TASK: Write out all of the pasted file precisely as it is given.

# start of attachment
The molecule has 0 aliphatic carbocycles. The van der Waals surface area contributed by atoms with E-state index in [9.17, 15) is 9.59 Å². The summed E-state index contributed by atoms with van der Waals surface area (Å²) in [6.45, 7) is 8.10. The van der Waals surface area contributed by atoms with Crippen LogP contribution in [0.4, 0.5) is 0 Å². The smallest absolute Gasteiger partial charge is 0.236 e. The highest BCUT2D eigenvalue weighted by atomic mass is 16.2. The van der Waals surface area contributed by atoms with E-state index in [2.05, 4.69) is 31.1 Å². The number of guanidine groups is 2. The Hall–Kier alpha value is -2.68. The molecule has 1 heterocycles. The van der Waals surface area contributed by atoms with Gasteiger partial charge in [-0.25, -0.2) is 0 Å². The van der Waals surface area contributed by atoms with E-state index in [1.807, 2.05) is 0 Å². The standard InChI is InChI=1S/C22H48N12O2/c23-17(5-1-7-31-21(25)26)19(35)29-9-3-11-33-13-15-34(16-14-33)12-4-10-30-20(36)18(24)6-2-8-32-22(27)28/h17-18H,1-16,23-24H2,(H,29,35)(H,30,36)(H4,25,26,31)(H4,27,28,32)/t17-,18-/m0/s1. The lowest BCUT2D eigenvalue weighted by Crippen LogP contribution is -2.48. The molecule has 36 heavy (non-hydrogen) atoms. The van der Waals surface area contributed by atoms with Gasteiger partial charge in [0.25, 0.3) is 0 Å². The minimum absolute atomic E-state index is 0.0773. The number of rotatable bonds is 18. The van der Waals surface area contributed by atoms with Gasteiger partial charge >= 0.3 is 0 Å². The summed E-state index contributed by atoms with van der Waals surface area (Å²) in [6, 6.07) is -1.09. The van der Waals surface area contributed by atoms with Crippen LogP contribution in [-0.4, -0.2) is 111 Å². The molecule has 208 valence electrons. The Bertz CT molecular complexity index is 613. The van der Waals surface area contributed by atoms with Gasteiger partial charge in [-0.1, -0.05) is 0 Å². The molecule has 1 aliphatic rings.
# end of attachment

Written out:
The molecule has 0 aliphatic carbocycles. The van der Waals surface area contributed by atoms with E-state index in [9.17, 15) is 9.59 Å². The summed E-state index contributed by atoms with van der Waals surface area (Å²) in [6.45, 7) is 8.10. The van der Waals surface area contributed by atoms with Crippen LogP contribution in [0.4, 0.5) is 0 Å². The smallest absolute Gasteiger partial charge is 0.236 e. The highest BCUT2D eigenvalue weighted by atomic mass is 16.2. The van der Waals surface area contributed by atoms with E-state index in [2.05, 4.69) is 31.1 Å². The number of guanidine groups is 2. The Hall–Kier alpha value is -2.68. The molecule has 1 heterocycles. The van der Waals surface area contributed by atoms with Gasteiger partial charge in [-0.25, -0.2) is 0 Å². The van der Waals surface area contributed by atoms with E-state index in [1.807, 2.05) is 0 Å². The standard InChI is InChI=1S/C22H48N12O2/c23-17(5-1-7-31-21(25)26)19(35)29-9-3-11-33-13-15-34(16-14-33)12-4-10-30-20(36)18(24)6-2-8-32-22(27)28/h17-18H,1-16,23-24H2,(H,29,35)(H,30,36)(H4,25,26,31)(H4,27,28,32)/t17-,18-/m0/s1. The lowest BCUT2D eigenvalue weighted by Crippen LogP contribution is -2.48. The molecule has 36 heavy (non-hydrogen) atoms. The van der Waals surface area contributed by atoms with Gasteiger partial charge in [0.25, 0.3) is 0 Å². The minimum absolute atomic E-state index is 0.0773. The number of rotatable bonds is 18. The van der Waals surface area contributed by atoms with Gasteiger partial charge >= 0.3 is 0 Å². The summed E-state index contributed by atoms with van der Waals surface area (Å²) in [6, 6.07) is -1.09. The van der Waals surface area contributed by atoms with Crippen LogP contribution in [-0.4, -0.2) is 111 Å². The molecule has 208 valence electrons. The Bertz CT molecular complexity index is 613. The van der Waals surface area contributed by atoms with Gasteiger partial charge in [-0.1, -0.05) is 0 Å². The molecule has 1 aliphatic rings.